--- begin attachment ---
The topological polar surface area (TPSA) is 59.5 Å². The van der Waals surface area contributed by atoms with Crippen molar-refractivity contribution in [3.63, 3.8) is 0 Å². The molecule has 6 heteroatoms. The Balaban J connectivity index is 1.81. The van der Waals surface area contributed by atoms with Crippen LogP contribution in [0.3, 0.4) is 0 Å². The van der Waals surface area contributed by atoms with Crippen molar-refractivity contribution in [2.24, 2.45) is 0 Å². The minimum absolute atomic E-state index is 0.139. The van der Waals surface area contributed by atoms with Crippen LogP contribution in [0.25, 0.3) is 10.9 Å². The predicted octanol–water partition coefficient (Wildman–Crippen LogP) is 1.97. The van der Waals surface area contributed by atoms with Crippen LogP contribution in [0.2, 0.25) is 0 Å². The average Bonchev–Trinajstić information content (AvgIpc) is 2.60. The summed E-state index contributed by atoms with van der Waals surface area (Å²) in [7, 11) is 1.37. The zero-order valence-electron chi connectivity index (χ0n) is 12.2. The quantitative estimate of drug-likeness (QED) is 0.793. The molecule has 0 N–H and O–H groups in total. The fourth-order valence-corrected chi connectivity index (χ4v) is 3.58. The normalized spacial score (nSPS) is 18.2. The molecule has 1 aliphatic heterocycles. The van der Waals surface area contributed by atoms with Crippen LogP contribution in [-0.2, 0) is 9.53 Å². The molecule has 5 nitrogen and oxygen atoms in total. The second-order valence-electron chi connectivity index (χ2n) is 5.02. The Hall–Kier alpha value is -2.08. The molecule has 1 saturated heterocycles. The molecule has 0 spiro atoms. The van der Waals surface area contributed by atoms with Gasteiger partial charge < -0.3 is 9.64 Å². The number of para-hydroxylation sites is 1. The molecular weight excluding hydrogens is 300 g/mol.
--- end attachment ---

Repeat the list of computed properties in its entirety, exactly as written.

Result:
The topological polar surface area (TPSA) is 59.5 Å². The van der Waals surface area contributed by atoms with Crippen molar-refractivity contribution in [3.63, 3.8) is 0 Å². The molecule has 6 heteroatoms. The Balaban J connectivity index is 1.81. The van der Waals surface area contributed by atoms with Crippen LogP contribution in [0.3, 0.4) is 0 Å². The van der Waals surface area contributed by atoms with Crippen molar-refractivity contribution in [2.24, 2.45) is 0 Å². The minimum absolute atomic E-state index is 0.139. The van der Waals surface area contributed by atoms with Crippen LogP contribution in [0.25, 0.3) is 10.9 Å². The predicted octanol–water partition coefficient (Wildman–Crippen LogP) is 1.97. The van der Waals surface area contributed by atoms with Crippen LogP contribution in [0.2, 0.25) is 0 Å². The average Bonchev–Trinajstić information content (AvgIpc) is 2.60. The summed E-state index contributed by atoms with van der Waals surface area (Å²) in [7, 11) is 1.37. The zero-order valence-electron chi connectivity index (χ0n) is 12.2. The quantitative estimate of drug-likeness (QED) is 0.793. The molecule has 0 N–H and O–H groups in total. The fourth-order valence-corrected chi connectivity index (χ4v) is 3.58. The normalized spacial score (nSPS) is 18.2. The molecule has 1 aliphatic heterocycles. The van der Waals surface area contributed by atoms with Crippen LogP contribution in [-0.2, 0) is 9.53 Å². The molecule has 5 nitrogen and oxygen atoms in total. The second-order valence-electron chi connectivity index (χ2n) is 5.02. The Hall–Kier alpha value is -2.08. The molecule has 1 saturated heterocycles. The molecule has 0 spiro atoms. The van der Waals surface area contributed by atoms with Gasteiger partial charge < -0.3 is 9.64 Å². The number of para-hydroxylation sites is 1. The molecular weight excluding hydrogens is 300 g/mol.